The Nordic Diet is the brainchild of a team of scientists, nutritionists and chefs birthed back in 2004 as a method of mitigating a growing obesity trend in Norway, Denmark, Sweden, Finland, and Iceland. Although many experts have already pointed out that some of the foods featured in the diet weren’t actually around when the ancient Nords reigned, the fundamental personality of the diet is based on the produce intake adopted by the Scandanavians.

Already, in its young life, it has been studied to promote weight loss, without restricting calorie intake. Moreover, because the diet champions food that is locally sourced and sustainably farmed, votaries also get to pride themselves on being environmentally conscious.  The rules are simple enough: eat a ton of berries, vegetables, legumes, potatoes, whole grains, nuts, seeds, rye, breads, fish, seafood,  low-fat dairy, herbs spices, and canola oil (more on that one in a bit). Occasionally eat free-range eggs,  cheese, and yogurt, eat red meat and animal fats even less, and steer resolutely clear of sugar-sweetened beverages, added sugars, processed meats, food additives, and refined fast foods.  Simply put, the Nordic Diet is a critique of the excessive sugar and fat intake of the western diet, with double the fiber and seafood to boot.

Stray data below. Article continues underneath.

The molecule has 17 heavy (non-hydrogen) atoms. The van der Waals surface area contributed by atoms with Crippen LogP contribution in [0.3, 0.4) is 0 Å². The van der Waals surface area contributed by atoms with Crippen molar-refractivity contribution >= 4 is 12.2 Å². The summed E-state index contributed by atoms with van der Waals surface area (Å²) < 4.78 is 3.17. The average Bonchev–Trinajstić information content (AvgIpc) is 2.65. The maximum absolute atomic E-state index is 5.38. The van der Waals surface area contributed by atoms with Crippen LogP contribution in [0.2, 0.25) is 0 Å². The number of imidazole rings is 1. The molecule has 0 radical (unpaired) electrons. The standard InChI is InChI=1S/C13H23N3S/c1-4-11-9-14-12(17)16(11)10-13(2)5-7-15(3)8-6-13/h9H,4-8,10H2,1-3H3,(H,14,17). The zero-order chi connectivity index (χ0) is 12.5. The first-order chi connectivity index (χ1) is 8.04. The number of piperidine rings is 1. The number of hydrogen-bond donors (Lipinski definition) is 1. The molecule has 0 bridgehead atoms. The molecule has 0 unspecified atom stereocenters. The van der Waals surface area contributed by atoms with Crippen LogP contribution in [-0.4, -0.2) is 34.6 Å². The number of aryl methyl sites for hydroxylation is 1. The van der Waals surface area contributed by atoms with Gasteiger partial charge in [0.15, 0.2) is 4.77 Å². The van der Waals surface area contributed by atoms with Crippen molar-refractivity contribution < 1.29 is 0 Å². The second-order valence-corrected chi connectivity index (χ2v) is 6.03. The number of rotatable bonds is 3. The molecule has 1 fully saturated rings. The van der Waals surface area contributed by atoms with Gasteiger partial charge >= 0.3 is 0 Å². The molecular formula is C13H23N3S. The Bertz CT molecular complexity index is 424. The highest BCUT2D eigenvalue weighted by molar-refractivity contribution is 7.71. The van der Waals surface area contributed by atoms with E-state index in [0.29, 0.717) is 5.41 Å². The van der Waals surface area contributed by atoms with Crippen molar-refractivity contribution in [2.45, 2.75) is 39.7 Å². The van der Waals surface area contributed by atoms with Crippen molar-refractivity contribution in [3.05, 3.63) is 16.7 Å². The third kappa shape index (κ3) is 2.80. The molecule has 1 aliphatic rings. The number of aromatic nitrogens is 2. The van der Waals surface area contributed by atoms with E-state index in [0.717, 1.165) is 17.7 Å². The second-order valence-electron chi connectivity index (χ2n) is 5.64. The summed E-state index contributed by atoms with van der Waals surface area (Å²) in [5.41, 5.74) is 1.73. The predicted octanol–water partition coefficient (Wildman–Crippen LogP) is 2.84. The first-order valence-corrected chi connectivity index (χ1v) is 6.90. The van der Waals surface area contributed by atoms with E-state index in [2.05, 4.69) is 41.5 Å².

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‘Life is wonderful’ being pain-free after 40 years

Alison Cameron, from Dorset, was 17 when she had appendicitis and went into hospital.

“I had my appendix out and I remember I came round out of the anaesthetic screaming, the pain was something else.”

It was the start of a “horrendous” three years of investigation before “they came to the conclusion through a process of elimination, it was nerve damage”.